This song is from perhaps the greatest electronic album of all time, Untrue. A masterclass in sampling, 'Etched Headplate' takes Alicia Robinson's 'Angel' and transforms it from a lighthearted R&B track to something sinister. The shift in the sampled songs tone is achieved through perfect pitch changes and alterations which render 'Angel' unrecognisable in the most faultless way possible.

This song can be found nestled in amongst more cheery tracks on my phone, or tucked away into the dingy corner of my 'sadboy' playlist. In the strangest way possible, listening to this track evokes an obscure hopeful despair. It's the musical embodiment of something being just out of your reach but at the same time its slowly floating towards you. So you'll get it eventually, you're just unsure when. Whatever my mood i will listen to this song and find myself straying into a neutral dark where nothing exists but the melancholic beauty of 'Etched Headplate' repeating itself, again and again.

Joe Smith

'House of the Rising Sun' - The Animals

Whenever this song comes on my playlist, there is never a time I feel like skipping it. There was plenty of songs I could think that for but this was the first to come to mind. The song is the definition of 'a classic' and it just doesn't get better than this. The slow beat of the song with the undertones of jazz and blues make you feel like you're sat there in New Orleans, seeing the story of the lyrics happen there infront of you. This now signature song of the Geordie men opened up the world to the rest of their music, lucky they heard it and decided to make a cover right?

Patrick Harland

'Girl From the North Country' - Bob Dylan

I’m going to come straight out and say it- I think ‘Girl From The North Country’ is one of the greatest songs ever written. There is a beautiful simplicity to Dylan’s lyrics, with his verses encapsulating both sorrow and affectionate as he dwells on the memory of a past relationship. The definitive version is undoubtedly his duet with Johnny Cash from ‘Nashville Skyline’, with Cash’s deep, husky tones acting as the perfect foil to Dylan’s own unique timbre. ‘Girl From The North Country’ proves that sometimes, uncomplicated music is the greatest. Dylan and Cash only need themselves and their guitars to evoke nostalgia and regret, with a combined vocal power that is unparalleled, making this song one that I will never tire of hearing.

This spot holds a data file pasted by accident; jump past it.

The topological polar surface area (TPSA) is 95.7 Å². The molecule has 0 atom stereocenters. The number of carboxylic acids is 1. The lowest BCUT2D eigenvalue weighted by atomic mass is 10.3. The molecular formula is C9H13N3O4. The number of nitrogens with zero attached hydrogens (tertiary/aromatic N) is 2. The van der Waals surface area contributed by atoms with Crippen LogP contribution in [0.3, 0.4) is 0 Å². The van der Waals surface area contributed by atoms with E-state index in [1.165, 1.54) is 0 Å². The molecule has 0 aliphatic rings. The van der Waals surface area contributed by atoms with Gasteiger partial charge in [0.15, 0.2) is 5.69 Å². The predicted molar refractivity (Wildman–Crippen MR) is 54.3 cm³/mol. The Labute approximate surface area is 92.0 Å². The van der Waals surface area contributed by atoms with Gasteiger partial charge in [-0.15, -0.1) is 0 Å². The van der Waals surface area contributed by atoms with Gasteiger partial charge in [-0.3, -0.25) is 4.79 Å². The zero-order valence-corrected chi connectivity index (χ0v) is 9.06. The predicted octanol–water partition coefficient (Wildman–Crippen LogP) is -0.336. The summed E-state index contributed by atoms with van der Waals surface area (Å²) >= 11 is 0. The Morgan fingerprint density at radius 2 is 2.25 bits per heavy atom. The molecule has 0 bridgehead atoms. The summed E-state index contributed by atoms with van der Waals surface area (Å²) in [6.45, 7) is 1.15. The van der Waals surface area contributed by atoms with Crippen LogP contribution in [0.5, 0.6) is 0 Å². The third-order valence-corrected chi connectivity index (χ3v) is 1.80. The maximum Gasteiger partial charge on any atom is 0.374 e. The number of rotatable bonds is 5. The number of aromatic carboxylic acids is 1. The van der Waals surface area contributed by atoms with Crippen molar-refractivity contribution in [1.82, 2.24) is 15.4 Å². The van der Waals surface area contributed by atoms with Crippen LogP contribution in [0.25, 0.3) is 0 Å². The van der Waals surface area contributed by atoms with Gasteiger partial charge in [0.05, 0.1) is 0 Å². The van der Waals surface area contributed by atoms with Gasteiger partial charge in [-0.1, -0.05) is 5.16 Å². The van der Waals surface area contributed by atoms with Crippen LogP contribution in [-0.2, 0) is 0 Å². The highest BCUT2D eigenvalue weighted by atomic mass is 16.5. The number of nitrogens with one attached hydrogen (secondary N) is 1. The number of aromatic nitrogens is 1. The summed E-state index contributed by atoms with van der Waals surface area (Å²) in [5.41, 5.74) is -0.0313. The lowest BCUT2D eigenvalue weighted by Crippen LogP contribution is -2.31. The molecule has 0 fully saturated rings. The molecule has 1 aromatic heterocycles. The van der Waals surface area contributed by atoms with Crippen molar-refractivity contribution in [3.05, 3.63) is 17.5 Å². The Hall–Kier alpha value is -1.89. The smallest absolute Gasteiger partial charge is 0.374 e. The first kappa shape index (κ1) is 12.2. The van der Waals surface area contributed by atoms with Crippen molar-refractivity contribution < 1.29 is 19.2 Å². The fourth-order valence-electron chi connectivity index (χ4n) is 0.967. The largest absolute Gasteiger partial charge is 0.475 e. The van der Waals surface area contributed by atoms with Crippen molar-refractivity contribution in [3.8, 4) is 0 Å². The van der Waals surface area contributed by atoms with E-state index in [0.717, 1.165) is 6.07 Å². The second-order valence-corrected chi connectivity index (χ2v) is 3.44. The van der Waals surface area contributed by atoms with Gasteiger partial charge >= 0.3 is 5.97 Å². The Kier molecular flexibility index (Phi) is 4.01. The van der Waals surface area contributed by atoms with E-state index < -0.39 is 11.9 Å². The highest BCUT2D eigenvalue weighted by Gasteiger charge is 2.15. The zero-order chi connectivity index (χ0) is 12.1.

Tom Hardwick

'Hey Moon'- John Maus

John Maus doesn't really fit the profile of a typical musician. Originally an academic in the field of political philosophy, his day job was as a lecturer at the University of Hawaii. He'd work on his music in the evenings and in 2010 began writing an album "in search of the perfect pop song". Ergo, 2011's "We Must Become the Pitiless Censors of Ourselves". For the first time in his career, it got favourable reviews, and the single 'Hey Moon' attracted particular attention. It's a lofi synth-pop cover track and is essentially mellow vibes distilled into a song that I never get tired of listening to. Give it a listen and you'll know what I mean.

Muslim Taseer

'Odessa'- Caribou

I often like to think of Dance music as music in its most pure form. All you're listening to is just a bunch of noises that you somehow decide that you like. That's a real love, you can't really explain why you resonate with particular noises more than others but somehow you feel it. When I first started getting into Dance music a few years back Caribou was one artist I would always go to and this year when I decided to go deep into my love for the genre his music was constant. 'Odessa' is the opener from his 2010 album 'Swim' and it's easily one of my favourite dance songs of all time. Fusing techno-style synths with a classic house bassline straight out of the 90's this is one track that could come on at any time of day and transport me to a dark, sweaty dancefloor. The beautiful thing about this song is that just with noise I can be immersed in another world. 'Odessa' is a track that I can listen to time and time again and I know I'll be going to my happy place.

Dominic Lee